Trajectories of Maltreatment Re-Reports From Ages 4 to 12: Evidence for Persistent Risk After Early Exposure
PublisherSAGE Publications Inc.
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AbstractThis study identified trajectories of maltreatment re-reports between ages 4 and 12 for children first referred to Child Protective Services (CPS) for maltreatment prior to age 4 and either removed from the home or assessed by a CPS intake worker as moderately or highly likely to be abused/neglected in the future, absent intervention. Participants (n = 501) were children from the Southwest and Northwest sites of the Consortium for Longitudinal Studies of Child Abuse and Neglect (LONGSCAN). During the 8-year follow-up period, 67% of children were re-reported. Growth mixture modeling identified four trajectory classes: No re-report (33%), Continuous re-reports (10%), Intermittent re-reports (37%), and Early re-reports (20%). Membership in classes with relatively more re-reports was predicted by several factors assessed at age 4, including physical abuse; living with a biological/stepparent; caregiver alcohol abuse, depression, and lack of social support; receipt of Aid to Families with Dependent Children (AFDC); and number of children in the home. For a subpopulation of high-risk children first reported in early childhood, risk for maltreatment re-reporting may persist longer than previously documented, continuing 8 to 12 years after the first report. Copyright The Author(s) 2012.
SponsorsUnderstanding and predicting developmental trajectories of maltreatment re-reports is particularly urgent for children whose first report occurred at a young age, as they face the greatest risk both of re-report and of developmental problems. The fundamental usefulness of GMM and other techniques for modeling heterogeneity is to identify unobserved subpopulations whose existence has important implications for practice and policy. In this case, the identification of subpopulations of children who experience the persistence of re-reports over a period of 8 years provides critical information regarding the types of long-term maltreatment patterns that are occurring among CPS-involved families. The results of our GMM analysis suggest that the overall rates of re-reporting, which decline with time from the index report, mask the existence of subgroups of children who experience persistent re-reports. Future research with children who experience trajectories indicating more persistent re-reporting risk can inform and improve efforts to promote their safety and well-being. With regard to potential targets of intervention, the present results support a relationship between modifiable characteristics of the caregiving environment (e.g., caregiver alcohol abuse, depression, and lack of social support) and subsequent risk of maltreatment re-reports. Policy and interventions that target these factors may decrease children�s risk of future re-reports. The present findings also extend the results of prior research on re-reporting of reunified children. While living with a biological/stepparent increased the risk of re-reports, children in other placement types (i.e., adoption, kinship care, and nonkin foster care) were also at risk. Prior research has provided some evidence that home-based services may reduce re-reporting risk even for the most chronic cases ( Chaffin, Bard, Hecht, & Silovsky, 2011 ; Jonson-Reid, Chung, et al., 2010). Our findings suggest that for children first reported in early childhood, re-reporting may continue 8 to 12 years after the first report. This suggests that further work is needed to effectively intervene with families at high risk of persistent reports of suspected maltreatment. Designing and delivering effective services with children and families at high risk for chronic re-reporting is critical for addressing the financial and human costs incurred by early-onset, persistent maltreatment. A better understanding of early risks and potential developmental pathways experienced by these children can help to identify and implement strategies to minimize adverse outcomes as a result of early maltreatment. The author(s) declared no potential conflicts of interest with respect to the research, authorship, and/or publication of this article. The author(s) disclosed receipt of the following financial support for the research, authorship, and/or publication of this article: This work was supported by K01DA21674 from the National Institute on Drug Abuse to Laura J. Proctor; grants from the Office of Child Abuse and Neglect, Administration for Children, Youth, and Families, U.S. Department of Health and Human Services to the Consortium of Longitudinal Studies on Child Abuse and Neglect (LONGSCAN); and R01MH072961 to Gregory A. Aarons.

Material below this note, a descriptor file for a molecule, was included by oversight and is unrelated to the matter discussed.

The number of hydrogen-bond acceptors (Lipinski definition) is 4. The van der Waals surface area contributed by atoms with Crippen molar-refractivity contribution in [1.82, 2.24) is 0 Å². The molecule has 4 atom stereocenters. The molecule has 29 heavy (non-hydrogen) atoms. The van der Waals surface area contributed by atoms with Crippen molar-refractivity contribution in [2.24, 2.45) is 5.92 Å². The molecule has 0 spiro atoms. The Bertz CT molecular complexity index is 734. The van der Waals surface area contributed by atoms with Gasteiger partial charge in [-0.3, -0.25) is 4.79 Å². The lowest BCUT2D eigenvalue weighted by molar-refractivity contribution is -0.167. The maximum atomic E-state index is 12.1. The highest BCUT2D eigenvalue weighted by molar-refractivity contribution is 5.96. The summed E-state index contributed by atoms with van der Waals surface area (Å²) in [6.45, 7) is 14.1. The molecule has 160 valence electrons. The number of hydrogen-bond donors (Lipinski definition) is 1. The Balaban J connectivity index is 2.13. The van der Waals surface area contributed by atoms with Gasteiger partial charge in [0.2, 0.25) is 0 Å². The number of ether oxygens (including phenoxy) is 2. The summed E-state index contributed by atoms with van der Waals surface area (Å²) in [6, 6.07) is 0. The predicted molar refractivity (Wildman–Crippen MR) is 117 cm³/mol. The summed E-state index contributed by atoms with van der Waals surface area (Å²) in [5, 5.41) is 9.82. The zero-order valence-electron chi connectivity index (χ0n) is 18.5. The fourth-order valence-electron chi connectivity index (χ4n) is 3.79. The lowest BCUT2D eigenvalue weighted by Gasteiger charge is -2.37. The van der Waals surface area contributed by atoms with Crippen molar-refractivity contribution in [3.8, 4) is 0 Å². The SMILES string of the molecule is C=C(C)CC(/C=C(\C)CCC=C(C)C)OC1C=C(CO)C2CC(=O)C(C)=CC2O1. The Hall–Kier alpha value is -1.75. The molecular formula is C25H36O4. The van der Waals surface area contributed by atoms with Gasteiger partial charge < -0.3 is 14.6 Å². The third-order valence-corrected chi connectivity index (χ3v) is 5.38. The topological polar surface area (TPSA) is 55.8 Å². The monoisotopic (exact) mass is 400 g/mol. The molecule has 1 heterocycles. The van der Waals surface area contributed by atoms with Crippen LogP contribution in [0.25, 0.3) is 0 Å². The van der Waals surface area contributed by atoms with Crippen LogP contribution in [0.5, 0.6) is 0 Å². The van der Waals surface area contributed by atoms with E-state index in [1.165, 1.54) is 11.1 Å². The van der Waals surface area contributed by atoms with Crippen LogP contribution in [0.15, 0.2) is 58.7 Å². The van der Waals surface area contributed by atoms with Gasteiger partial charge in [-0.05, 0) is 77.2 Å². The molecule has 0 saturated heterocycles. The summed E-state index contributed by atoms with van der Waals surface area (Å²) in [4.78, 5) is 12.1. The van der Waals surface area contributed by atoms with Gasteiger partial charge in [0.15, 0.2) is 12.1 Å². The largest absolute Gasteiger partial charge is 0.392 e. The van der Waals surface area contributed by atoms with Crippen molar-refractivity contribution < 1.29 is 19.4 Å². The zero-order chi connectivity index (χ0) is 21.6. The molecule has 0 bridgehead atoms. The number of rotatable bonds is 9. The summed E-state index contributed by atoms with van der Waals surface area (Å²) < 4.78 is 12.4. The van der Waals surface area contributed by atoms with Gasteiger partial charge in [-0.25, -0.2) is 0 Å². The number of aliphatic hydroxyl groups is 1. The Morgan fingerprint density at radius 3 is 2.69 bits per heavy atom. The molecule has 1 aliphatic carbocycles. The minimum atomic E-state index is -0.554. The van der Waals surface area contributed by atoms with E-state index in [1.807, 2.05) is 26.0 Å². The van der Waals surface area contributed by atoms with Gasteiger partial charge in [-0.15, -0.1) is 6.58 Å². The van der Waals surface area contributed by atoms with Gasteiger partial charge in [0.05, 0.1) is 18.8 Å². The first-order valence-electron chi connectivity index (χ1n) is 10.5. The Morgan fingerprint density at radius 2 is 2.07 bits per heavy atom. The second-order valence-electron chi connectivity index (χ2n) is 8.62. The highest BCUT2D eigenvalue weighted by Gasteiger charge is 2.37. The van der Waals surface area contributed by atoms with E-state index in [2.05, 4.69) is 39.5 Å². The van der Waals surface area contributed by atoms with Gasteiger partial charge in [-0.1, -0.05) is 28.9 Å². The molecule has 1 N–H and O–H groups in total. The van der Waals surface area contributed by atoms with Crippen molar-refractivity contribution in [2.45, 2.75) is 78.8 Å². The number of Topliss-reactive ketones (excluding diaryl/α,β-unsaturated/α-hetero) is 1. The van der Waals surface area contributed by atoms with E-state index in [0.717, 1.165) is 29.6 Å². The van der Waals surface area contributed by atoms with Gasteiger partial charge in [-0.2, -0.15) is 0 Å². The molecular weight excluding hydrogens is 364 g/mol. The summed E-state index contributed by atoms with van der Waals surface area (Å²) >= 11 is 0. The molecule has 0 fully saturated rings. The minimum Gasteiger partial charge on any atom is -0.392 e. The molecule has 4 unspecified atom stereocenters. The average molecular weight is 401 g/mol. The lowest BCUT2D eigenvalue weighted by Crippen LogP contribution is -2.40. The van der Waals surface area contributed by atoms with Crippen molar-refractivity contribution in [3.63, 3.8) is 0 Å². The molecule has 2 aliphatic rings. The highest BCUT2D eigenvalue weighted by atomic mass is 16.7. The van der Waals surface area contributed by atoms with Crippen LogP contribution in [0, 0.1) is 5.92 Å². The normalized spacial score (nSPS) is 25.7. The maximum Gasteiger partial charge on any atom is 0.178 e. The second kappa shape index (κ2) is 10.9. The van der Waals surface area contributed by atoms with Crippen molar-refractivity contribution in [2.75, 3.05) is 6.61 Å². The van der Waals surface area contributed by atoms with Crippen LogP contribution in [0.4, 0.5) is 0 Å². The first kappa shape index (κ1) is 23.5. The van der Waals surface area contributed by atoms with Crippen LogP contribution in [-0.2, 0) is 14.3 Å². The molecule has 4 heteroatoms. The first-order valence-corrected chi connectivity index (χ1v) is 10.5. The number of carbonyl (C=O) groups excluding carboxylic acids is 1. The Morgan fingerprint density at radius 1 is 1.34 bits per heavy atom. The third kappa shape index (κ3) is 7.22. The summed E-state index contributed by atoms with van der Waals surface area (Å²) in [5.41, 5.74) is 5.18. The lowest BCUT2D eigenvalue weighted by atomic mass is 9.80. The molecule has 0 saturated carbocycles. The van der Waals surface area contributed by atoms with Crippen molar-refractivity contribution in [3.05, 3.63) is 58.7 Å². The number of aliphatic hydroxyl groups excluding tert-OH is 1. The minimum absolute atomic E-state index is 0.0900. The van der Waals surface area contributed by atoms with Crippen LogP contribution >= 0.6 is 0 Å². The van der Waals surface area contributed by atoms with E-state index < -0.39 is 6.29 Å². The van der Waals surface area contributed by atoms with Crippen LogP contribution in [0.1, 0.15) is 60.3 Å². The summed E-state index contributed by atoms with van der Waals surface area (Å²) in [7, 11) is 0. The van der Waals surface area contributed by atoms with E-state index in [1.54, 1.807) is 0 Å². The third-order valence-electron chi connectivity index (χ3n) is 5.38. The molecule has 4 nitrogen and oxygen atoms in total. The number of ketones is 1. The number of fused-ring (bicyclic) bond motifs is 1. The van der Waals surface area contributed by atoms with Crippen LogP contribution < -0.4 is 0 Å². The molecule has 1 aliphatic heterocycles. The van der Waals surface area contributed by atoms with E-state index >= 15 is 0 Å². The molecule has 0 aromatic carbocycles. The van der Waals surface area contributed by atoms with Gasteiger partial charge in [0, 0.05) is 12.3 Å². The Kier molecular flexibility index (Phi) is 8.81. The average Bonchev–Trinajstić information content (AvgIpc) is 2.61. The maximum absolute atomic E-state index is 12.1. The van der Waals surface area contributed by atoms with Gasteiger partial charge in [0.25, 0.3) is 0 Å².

Identifier to cite or link to this itemhttps://www.scopus.com/inward/record.uri?eid=2-s2.0-84866380637&doi=10.1177%2f1077559512448472&partnerID=40&md5=cf544e568aa45131266f010dcb5fe4b1; http://hdl.handle.net/10713/11837
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